3. Flash lighting (with speedlight, studio light or similar device)
Flash lights are commonly refered to as speedlights for photography. They are generally smaller and more portable than traditional artificial lights and battery-powered. Flash light is instant on/off where as daylight and artificial light is continuous. This make flash lighting much more difficult to use as you cannot see the effect until you fire the flash and take a photo. This means using speedlights to good effect can take practise but it’s worth it! (It took me many hours of experimenting and I never stop learning).
What portable and studio lights do I use in 2018? / Flash for Leica M cameras
I love lights so have bought so many over the years. I use traditional hot lights, modern fluorescent right lights, main powered studio lights, portable battery pack studio lights and speedlights of every size and power. In this recommended list I try to share details on the lights I use the most. I am a studio based photographer but much of my photography is on location (for weddings and photo shoots) or overseas (all the model trips I do outside the UK). Each time I travel I try to find ways of making my photography lighting kit smaller and smaller yet still have larger high power lights for when weight is less of an issue.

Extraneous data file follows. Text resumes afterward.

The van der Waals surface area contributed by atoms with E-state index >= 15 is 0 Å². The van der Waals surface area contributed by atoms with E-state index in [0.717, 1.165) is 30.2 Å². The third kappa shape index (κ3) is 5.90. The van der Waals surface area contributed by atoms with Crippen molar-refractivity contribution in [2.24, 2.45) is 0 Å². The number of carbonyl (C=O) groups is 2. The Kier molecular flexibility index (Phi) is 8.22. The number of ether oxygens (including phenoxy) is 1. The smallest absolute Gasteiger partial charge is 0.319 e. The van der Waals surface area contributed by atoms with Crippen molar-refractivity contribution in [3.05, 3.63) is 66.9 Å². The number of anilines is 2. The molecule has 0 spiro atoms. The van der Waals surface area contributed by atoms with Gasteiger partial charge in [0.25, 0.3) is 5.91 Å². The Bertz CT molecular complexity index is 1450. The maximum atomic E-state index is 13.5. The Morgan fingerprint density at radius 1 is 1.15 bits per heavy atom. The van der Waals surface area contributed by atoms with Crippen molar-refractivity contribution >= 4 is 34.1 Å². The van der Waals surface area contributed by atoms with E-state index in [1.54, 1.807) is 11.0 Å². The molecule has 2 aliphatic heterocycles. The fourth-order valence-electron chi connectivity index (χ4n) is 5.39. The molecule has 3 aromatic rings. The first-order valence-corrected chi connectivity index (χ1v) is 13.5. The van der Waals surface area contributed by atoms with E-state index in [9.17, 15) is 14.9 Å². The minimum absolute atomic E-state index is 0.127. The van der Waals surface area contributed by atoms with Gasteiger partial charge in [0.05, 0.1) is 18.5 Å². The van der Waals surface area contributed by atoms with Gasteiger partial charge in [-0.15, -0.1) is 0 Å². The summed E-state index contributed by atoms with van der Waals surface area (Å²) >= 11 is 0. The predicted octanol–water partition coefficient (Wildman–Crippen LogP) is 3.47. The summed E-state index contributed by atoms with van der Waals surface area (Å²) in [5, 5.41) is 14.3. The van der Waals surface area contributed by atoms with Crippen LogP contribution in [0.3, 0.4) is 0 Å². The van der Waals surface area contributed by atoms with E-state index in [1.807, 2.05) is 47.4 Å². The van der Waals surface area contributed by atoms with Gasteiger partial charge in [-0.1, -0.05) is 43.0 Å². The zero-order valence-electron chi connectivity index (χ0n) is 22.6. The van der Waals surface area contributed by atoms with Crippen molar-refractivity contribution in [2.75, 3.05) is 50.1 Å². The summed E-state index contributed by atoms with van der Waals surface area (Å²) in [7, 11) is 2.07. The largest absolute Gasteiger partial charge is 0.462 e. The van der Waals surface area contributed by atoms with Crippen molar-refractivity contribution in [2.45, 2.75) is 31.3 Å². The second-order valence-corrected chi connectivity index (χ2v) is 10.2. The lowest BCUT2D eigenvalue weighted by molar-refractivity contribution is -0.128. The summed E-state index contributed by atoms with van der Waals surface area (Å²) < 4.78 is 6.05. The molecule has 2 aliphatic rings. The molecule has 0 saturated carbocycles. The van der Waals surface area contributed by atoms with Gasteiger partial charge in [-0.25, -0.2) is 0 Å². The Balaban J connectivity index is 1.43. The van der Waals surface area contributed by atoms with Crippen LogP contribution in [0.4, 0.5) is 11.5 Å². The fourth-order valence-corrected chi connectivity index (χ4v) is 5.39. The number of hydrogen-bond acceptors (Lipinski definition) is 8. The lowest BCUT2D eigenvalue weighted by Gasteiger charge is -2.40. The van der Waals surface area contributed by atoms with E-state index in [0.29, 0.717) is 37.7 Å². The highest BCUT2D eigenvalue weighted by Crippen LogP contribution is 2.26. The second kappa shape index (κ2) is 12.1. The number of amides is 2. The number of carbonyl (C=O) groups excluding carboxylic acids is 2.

Best Photography Lighting Kits (Godox vs Nikon vs Canon)
As mentioned above I have bought many brands over the years but the brand that I have stayed with (and grown with) is Godox. When you buy photography lighting kits you soon realise you are investing in a lighting system. I guess it is similar to cameras. If you buy a Nikon DSLR you can’t then use a Canon lens as it doesn’t fit. The same with lighting to a degree. Once you start using off camera flash you need triggers or transmitters and receivers. With modern speedlights often some features are built into the flash units themselves so it’s really beneficial to use everything from the same brand.
Follow the TTL / E-TTL flash trend or do lighting properly?